As for the lid it is to prevent accidental shorting of the terminals. So a rubber boot over the positive terminal will serve the same purpose and meet the requirements. That said if you have ever seen a compartment where the battery exploded you may want a lid as well.

All battery compartments need proper ventilation as well no matter the battery type as well for the same reason as the tray.

I have seen a lot of damage to wood and structures due to batteries leaking and just gassing. I have noted this damage on the tops and sides of compartments as well as the bottom. So I think if you can manage it a full box with lid is the way to go no matter the letter of the rules.
 
Sep 20, 2006
2,826
Hunter 33 Georgian Bay, Ontario, Canada
My options are to squeeze in the Trojans at $140 ea. and maybe get a lid on them, perhaps raising the seat an inch or go with Walmart / Johnson Group 29 at $ 98 ea.
I rather go with the Trojan if I can make it work.

The seat box does have ventialtion as Hunter made this area for the batteries.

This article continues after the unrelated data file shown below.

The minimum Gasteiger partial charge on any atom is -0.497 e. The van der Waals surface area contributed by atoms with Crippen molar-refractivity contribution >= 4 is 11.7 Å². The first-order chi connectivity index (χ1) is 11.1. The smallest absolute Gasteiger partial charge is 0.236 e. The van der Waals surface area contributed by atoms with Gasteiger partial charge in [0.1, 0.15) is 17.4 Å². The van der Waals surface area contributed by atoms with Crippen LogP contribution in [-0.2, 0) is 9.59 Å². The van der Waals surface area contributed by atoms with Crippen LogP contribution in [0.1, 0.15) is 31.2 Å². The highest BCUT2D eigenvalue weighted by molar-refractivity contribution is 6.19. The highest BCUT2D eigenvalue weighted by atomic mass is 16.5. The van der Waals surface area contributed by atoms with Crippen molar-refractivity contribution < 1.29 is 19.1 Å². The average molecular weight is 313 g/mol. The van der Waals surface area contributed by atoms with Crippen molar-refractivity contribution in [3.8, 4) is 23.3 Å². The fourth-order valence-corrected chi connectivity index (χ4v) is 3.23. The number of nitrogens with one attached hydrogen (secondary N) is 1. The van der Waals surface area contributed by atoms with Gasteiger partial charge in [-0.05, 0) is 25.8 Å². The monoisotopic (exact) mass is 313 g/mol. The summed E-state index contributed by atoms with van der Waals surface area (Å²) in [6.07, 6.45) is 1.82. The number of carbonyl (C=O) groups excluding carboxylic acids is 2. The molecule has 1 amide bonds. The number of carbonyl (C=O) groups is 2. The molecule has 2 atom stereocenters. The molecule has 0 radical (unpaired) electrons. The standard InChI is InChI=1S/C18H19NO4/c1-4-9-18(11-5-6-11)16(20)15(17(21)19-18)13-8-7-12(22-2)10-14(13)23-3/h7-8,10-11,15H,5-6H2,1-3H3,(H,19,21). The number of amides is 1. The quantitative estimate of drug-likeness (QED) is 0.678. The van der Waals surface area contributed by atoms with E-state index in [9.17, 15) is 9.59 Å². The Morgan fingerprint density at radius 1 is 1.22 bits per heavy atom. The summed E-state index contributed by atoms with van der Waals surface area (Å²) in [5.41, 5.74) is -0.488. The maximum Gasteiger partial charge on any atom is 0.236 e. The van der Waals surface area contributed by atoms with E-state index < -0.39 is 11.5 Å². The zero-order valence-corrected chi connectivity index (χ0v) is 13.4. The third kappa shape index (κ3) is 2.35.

Feb 6, 1998
11,454
Canadian Sailcraft 36T Casco Bay, ME
My options are to squeeze in the Trojans at $140 ea. and maybe get a lid on them, perhaps raising the seat an inch or go with Walmart / Johnson Group 29 at $ 98 ea.
I rather go with the Trojan if I can make it work.

The seat box does have ventialtion as Hunter made this area for the batteries.

Scott,

If that area is sealed off from the rest of the bilge and can resist electrolyte attack then that is your acid containment area. If it has holes in it for hoses, wires etc. that would not contain any leakage then something under them would be best. Trojan and US Battery also make some EXCELLENT group 31 batteries (a group 29 is a group 31).... If you can find a US Battery dealer the DCXC 31 is a great battery and usually considerably less than the SCS-225 from Trojan.. Also keep in mind that if that settee lid flexes it may impinge on the 6V batts so you don't want to use all that height....